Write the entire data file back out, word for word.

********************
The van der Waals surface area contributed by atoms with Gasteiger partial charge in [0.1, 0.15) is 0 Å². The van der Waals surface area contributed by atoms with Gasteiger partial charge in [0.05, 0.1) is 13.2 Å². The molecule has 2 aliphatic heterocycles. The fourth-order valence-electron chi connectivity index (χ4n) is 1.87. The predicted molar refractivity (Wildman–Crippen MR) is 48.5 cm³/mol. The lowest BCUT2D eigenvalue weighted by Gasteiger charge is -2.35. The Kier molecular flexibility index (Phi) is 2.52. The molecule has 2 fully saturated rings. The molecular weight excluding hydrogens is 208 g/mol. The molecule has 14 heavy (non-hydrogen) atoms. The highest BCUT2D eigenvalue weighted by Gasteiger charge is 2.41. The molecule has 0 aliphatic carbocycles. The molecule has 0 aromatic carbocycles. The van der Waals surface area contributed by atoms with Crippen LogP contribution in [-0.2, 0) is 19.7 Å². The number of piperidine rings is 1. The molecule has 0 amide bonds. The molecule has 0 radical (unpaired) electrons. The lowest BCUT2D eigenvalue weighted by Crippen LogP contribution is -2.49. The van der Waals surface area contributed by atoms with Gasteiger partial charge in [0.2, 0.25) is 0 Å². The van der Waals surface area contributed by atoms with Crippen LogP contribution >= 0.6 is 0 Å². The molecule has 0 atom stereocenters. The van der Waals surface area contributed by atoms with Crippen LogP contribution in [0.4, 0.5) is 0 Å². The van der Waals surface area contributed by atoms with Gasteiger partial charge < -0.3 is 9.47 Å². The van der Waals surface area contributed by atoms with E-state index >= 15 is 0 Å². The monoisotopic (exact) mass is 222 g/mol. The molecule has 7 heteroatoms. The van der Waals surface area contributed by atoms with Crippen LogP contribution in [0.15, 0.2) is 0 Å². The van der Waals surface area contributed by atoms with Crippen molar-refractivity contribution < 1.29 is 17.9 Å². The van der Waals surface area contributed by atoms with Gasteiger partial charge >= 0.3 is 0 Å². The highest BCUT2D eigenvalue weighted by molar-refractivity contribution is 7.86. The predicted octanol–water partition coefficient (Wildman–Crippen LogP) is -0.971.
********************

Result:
The van der Waals surface area contributed by atoms with Gasteiger partial charge in [0.1, 0.15) is 0 Å². The van der Waals surface area contributed by atoms with Gasteiger partial charge in [0.05, 0.1) is 13.2 Å². The molecule has 2 aliphatic heterocycles. The fourth-order valence-electron chi connectivity index (χ4n) is 1.87. The predicted molar refractivity (Wildman–Crippen MR) is 48.5 cm³/mol. The lowest BCUT2D eigenvalue weighted by Gasteiger charge is -2.35. The Kier molecular flexibility index (Phi) is 2.52. The molecule has 2 fully saturated rings. The molecular weight excluding hydrogens is 208 g/mol. The molecule has 14 heavy (non-hydrogen) atoms. The highest BCUT2D eigenvalue weighted by Gasteiger charge is 2.41. The molecule has 0 aliphatic carbocycles. The molecule has 0 aromatic carbocycles. The van der Waals surface area contributed by atoms with Crippen LogP contribution in [-0.2, 0) is 19.7 Å². The number of piperidine rings is 1. The molecule has 0 amide bonds. The molecule has 0 radical (unpaired) electrons. The lowest BCUT2D eigenvalue weighted by Crippen LogP contribution is -2.49. The van der Waals surface area contributed by atoms with Gasteiger partial charge in [0.2, 0.25) is 0 Å². The van der Waals surface area contributed by atoms with Crippen LogP contribution >= 0.6 is 0 Å². The molecule has 0 atom stereocenters. The van der Waals surface area contributed by atoms with Crippen LogP contribution in [0.4, 0.5) is 0 Å². The van der Waals surface area contributed by atoms with Gasteiger partial charge < -0.3 is 9.47 Å². The van der Waals surface area contributed by atoms with E-state index >= 15 is 0 Å². The monoisotopic (exact) mass is 222 g/mol. The molecule has 7 heteroatoms. The van der Waals surface area contributed by atoms with Crippen LogP contribution in [0.15, 0.2) is 0 Å². The van der Waals surface area contributed by atoms with Crippen molar-refractivity contribution < 1.29 is 17.9 Å². The van der Waals surface area contributed by atoms with Gasteiger partial charge >= 0.3 is 0 Å². The highest BCUT2D eigenvalue weighted by molar-refractivity contribution is 7.86. The predicted octanol–water partition coefficient (Wildman–Crippen LogP) is -0.971.